Let $\{x_{1,n}\}_{n\in\mathbb{N}},...,\{x_{k,n}\}_{n\in\mathbb{N}}$ be random sequences of zero mean random variables satisfying $$x_{1,n}\overset{d}{\to} N(0,\sigma^2_1),\cdots, x_{k,n}\overset{d}{\to} N(0,\sigma^2_k)$$ as $n\to\infty$, for some finite number $k>0$.

I know that the sum $x_{1,n}+\cdots+x_{k,n}$ does not necessarily converge in distribution to the sum of the limiting gaussian distributions above.

However, I would like to know if one can show that there exists a random variable $X$ (not necessarily Gaussian) with distribution law $F_X$ such that $$\lim_{n\to\infty}F_n(x)=F_X(x)$$ for all continuity points of $F_X$ and where $F_n$ denotes the distribution law of $x_{1,n}+\cdots+x_{k,n}$. In other words, "if each sequence converges in distribution, then their sum converges to some distribution?"

I always worked with cases where the limiting distribution is known up to its parameters. Does this question make sense?

Thanks in advance!


Here I'm not assuming any kind of independence and the joint distribution $F_n$ is unknown. The special cases where the sequences are independent or where the random variables are jointly gaussian with a given dependence structure are clear to me.

  • $\begingroup$ If you want any convergence of the sum then you may want some rescaling so that some measure of the scale of $F_X(x)$ does not depend on $n$ $\endgroup$
    – Henry
    Jun 16, 2020 at 7:46
  • $\begingroup$ @Henry The fact that I'm summing a fixed number of random variables ($k$), changes your comment? $\endgroup$ Jun 16, 2020 at 8:21
  • $\begingroup$ Celine: I suspect it does. If so, what example were you think of when you say "the sum $x_{1,n}+\cdots+x_{k,n}$ does not necessarily converge in distribution to the sum of the limiting gaussian distributions"? $\endgroup$
    – Henry
    Jun 16, 2020 at 8:55
  • $\begingroup$ @Henry Take $k=2$ and denote $x_{1,n}:=X_n$ and $x_{2,n}:=Y_n$ for all $n$. Assume that $X$ follows a $N(0,1)$ distribution, and $Y=X$ if $|X| <1$ and $-X$ if $|X| \geq 1$. Take $X_n=X$ for all $n$ and $Y_n=Y$ for all $n$. $\endgroup$ Jun 16, 2020 at 15:42

2 Answers 2


The answer is in the negative, as shown with a simple counterexample for $k=2:$ let $Z$ have a Normal distribution with variance $1/4,$ set $x_{1,n}=Z$ for all $n\ge 0,$ and let $x_{2,n}=(-1)^nZ.$

All the assumptions in the question (trivially) hold but the sequence of distribution laws $F_n$ cannot possibly converge, as it alternates between the distribution of the standard Normal variable $2Z$ and an atom at $0.$ Indeed, for any real number $x$ observe that

$$(F_n(x))_{n=0,1,2,\ldots}\ =\ \Phi(x), H(x), \Phi(x), H(x), \Phi(x), \ldots$$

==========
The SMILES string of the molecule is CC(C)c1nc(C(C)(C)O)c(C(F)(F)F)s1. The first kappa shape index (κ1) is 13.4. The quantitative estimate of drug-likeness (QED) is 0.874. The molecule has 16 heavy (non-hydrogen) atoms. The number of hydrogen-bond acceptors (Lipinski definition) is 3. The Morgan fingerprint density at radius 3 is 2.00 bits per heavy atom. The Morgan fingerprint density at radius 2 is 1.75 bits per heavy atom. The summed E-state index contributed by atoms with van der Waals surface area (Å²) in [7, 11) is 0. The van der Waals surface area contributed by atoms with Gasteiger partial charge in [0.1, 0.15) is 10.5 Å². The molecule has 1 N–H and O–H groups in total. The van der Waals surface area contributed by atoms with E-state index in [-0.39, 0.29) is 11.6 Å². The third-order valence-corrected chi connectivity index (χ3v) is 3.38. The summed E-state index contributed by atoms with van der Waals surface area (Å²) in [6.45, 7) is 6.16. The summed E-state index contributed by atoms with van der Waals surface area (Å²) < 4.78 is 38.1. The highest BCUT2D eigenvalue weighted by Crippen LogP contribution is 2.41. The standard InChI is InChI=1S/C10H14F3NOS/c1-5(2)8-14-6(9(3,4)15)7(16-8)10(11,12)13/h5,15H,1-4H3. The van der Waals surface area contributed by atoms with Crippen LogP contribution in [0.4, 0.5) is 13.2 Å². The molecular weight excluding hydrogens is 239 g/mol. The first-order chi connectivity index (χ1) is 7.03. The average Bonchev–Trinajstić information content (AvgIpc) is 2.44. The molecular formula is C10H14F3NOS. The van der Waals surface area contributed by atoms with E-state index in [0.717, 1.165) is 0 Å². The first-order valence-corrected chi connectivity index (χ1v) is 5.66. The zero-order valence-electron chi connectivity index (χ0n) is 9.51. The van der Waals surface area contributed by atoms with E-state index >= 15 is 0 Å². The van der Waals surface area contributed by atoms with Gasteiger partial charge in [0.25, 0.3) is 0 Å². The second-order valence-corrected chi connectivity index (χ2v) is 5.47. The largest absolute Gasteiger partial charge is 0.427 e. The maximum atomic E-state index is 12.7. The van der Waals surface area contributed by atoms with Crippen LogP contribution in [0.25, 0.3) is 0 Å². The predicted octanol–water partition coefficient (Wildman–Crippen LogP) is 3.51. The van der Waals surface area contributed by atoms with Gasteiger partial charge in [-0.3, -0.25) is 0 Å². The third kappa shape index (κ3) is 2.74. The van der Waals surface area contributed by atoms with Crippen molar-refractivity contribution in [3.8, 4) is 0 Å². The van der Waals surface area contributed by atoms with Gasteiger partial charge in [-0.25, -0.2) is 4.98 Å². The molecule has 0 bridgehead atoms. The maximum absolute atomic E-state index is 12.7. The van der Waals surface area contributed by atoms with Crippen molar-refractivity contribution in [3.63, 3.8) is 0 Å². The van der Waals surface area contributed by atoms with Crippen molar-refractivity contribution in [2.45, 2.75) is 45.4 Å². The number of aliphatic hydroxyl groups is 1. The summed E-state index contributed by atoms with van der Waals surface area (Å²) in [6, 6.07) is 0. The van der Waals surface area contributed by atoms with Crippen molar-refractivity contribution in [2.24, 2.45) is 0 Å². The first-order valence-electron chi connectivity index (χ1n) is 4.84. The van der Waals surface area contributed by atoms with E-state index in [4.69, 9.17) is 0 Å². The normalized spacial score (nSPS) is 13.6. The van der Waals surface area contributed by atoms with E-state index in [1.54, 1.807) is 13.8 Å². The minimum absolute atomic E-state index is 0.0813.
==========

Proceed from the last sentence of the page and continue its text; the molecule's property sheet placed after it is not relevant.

where $\Phi$ is the standard normal CDF and $H(x)$ is the indicator of $x\ge 0,$ equal to $1$ for non-negative $x$ and $0$ otherwise. Since $\Phi(x)\ne 0$ and $\Phi(x)\ne 1,$ this sequence alternates forever between two different values, showing

there exists no real number $x$ for which the sequence $n\to F_n(x)$ has a limit.

BTW, the sequence of random variables $(x_{1,n},\ x_{2,n})$ is jointly Gaussian with an easily determined dependence structure.


Assuming independence of the sequences, one can prove the existence of such a random variable X. The characteristic function of the sum of random variables is $E[\exp(\theta(X_{1,n}+\dots+X_{k,n})]$. Using the independence property, this is equal to the product of expectations $E[\exp(\theta(X_{1,n})]\cdot E[\exp(\theta(X_{2,n})]\dots E[\exp(\theta(X_{k,n})]$. By convergence in distribution, each of these characteristic functions is known to converge and hence the characteristic function of the sum also converges, which in turn implies convergence in distribution for the sum of random variables. This follows by Levy's continuity theorem.

  • 2
    $\begingroup$ Doesn't your initial assumption of independence ruin the question? The interest lies in sequences that are not independent. $\endgroup$
    – whuber
    Jun 16, 2020 at 14:12
  • $\begingroup$ Why do you say it ruins the question? OP's curiosity was around the question of when one doesn't know the limiting distribution, can one still prove the existence of such a limiting distribution. $\endgroup$
    – dshirodkar
    Jun 16, 2020 at 14:54
  • $\begingroup$ On the contrary, the OP states the limiting distribution of the sum does not (necessarily) equal the sum of the limiting distributions. This is not an expression of ignorance: it's a condition that you appear implicitly to reject, which makes your answer only narrowly applicable. $\endgroup$
    – whuber
    Jun 16, 2020 at 15:14
  • 1
    $\begingroup$ @dshirodkar thanks for your answer! Unfortunately, you argued about a specific case. It is not sufficient. $\endgroup$ Jun 16, 2020 at 15:58

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